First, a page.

Ohio lawmakers moved ahead despite opposition Wednesday with a controversial bill to regulate shale gas production and tinker with renewable energy rules.
The House Public Utilities Committee voted to approve the measure nearly intact as it arrived from the Senate despite hearing a full day of testimony -- and more than 25 amendments -- from environmental groups warning the new law would not go far enough.
The bill is expected to easily win approval in the House Thursday in a largely partisan vote as lawmakers race to adjourn before Memorial Day.
Still missing from the proposal are provisions that would require complete disclosure of all chemicals used during drilling and hydraulic fracturing of shale rock to free natural gas and oil.
That's what Gov. John Kasich wanted, but lawmakers in the Senate last week eliminated disclosure of drilling lubricants once the well is below the local water table but still thousands of feet above its final depth.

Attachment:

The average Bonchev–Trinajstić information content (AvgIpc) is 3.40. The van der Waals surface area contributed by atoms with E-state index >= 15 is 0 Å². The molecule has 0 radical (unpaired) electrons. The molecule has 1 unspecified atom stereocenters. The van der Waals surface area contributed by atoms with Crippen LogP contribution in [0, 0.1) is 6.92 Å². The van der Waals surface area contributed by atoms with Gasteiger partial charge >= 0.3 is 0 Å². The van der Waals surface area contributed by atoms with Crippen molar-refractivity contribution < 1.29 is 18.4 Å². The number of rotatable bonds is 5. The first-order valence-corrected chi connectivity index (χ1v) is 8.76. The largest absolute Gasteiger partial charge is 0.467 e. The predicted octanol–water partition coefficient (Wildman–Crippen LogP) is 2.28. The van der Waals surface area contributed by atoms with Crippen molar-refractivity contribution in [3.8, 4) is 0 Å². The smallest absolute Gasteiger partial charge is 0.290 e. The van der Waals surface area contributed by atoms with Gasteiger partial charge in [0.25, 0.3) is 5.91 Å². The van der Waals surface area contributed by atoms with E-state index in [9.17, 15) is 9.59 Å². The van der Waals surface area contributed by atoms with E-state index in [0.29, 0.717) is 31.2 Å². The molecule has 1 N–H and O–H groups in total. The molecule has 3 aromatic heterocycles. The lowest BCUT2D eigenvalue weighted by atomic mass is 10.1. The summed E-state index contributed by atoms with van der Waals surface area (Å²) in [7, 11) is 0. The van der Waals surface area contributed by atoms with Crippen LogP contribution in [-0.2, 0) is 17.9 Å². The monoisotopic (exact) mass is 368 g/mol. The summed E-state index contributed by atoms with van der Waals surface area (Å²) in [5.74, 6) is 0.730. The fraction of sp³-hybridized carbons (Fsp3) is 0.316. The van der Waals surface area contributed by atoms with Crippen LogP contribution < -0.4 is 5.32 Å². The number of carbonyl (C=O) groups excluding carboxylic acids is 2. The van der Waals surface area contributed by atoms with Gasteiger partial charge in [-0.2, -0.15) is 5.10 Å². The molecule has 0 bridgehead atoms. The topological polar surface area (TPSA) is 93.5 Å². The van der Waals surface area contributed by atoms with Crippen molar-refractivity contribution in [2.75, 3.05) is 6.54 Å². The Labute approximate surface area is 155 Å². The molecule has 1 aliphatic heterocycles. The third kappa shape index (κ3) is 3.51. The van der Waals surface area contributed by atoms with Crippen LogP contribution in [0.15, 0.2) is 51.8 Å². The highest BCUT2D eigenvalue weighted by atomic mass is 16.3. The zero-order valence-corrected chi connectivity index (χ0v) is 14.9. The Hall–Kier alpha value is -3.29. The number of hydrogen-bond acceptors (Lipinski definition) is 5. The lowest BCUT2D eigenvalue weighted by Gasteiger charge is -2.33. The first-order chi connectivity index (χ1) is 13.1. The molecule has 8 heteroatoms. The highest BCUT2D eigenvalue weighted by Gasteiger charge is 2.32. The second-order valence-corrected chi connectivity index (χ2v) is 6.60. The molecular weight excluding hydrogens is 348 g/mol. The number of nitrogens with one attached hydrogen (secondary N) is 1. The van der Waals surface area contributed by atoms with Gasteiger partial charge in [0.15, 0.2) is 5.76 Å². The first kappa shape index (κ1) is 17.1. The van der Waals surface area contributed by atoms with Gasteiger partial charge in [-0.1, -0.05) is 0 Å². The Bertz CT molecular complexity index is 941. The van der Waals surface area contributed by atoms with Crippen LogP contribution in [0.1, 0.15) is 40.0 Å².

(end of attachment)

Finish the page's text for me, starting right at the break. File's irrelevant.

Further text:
Hydraulic fracturing, or fracking, requires millions of gallons of water and sand --plus chemicals to kill bacteria and assist with the high-pressure fracturing.
The bill does not require producers and contractors to reveal those chemicals until after the well is drilled. Opponents want disclosure before so they can have their wells tested. And the bill gives the Ohio Department of Natural Resources up to 60 days to post the chemicals on its web site.
As now written, the legislation slightly loosens the gag on doctors treating patients injured by these chemicals who have obtained the proprietary chemical formula of the substances.
Doctors can reveal the formulate to the patient, family and other doctors involved, and now, under an amendment this week, can identify the trade secret chemicals in reports required by law or professional ethics.Read the rest of the article here.
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